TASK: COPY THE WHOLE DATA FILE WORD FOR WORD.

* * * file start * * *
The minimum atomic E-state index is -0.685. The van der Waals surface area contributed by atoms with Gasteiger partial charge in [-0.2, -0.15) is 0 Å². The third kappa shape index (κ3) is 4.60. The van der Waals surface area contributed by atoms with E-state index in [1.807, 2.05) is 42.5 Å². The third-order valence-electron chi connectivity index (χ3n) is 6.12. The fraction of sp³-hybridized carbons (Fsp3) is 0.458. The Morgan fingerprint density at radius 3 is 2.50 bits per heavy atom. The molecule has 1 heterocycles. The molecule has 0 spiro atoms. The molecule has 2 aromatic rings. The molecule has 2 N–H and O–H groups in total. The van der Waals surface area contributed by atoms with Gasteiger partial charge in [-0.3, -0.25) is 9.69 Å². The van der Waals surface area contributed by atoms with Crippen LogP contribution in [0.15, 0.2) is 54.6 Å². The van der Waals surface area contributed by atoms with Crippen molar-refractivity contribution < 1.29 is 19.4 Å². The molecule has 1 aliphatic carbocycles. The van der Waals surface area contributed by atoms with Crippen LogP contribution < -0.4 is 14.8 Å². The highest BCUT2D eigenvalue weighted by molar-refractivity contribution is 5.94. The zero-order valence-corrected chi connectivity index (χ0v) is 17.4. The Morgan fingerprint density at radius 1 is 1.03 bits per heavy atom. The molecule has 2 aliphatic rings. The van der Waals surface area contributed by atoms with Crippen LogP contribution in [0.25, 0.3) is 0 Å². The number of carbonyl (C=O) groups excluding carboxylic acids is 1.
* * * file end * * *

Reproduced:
The minimum atomic E-state index is -0.685. The van der Waals surface area contributed by atoms with Gasteiger partial charge in [-0.2, -0.15) is 0 Å². The third kappa shape index (κ3) is 4.60. The van der Waals surface area contributed by atoms with E-state index in [1.807, 2.05) is 42.5 Å². The third-order valence-electron chi connectivity index (χ3n) is 6.12. The fraction of sp³-hybridized carbons (Fsp3) is 0.458. The Morgan fingerprint density at radius 3 is 2.50 bits per heavy atom. The molecule has 1 heterocycles. The molecule has 0 spiro atoms. The molecule has 2 aromatic rings. The molecule has 2 N–H and O–H groups in total. The van der Waals surface area contributed by atoms with Gasteiger partial charge in [-0.3, -0.25) is 9.69 Å². The van der Waals surface area contributed by atoms with Crippen LogP contribution in [0.15, 0.2) is 54.6 Å². The van der Waals surface area contributed by atoms with Crippen molar-refractivity contribution < 1.29 is 19.4 Å². The molecule has 1 aliphatic carbocycles. The van der Waals surface area contributed by atoms with Crippen LogP contribution < -0.4 is 14.8 Å². The highest BCUT2D eigenvalue weighted by molar-refractivity contribution is 5.94. The zero-order valence-corrected chi connectivity index (χ0v) is 17.4. The Morgan fingerprint density at radius 1 is 1.03 bits per heavy atom. The molecule has 2 aliphatic rings. The van der Waals surface area contributed by atoms with Crippen LogP contribution in [0.25, 0.3) is 0 Å². The number of carbonyl (C=O) groups excluding carboxylic acids is 1.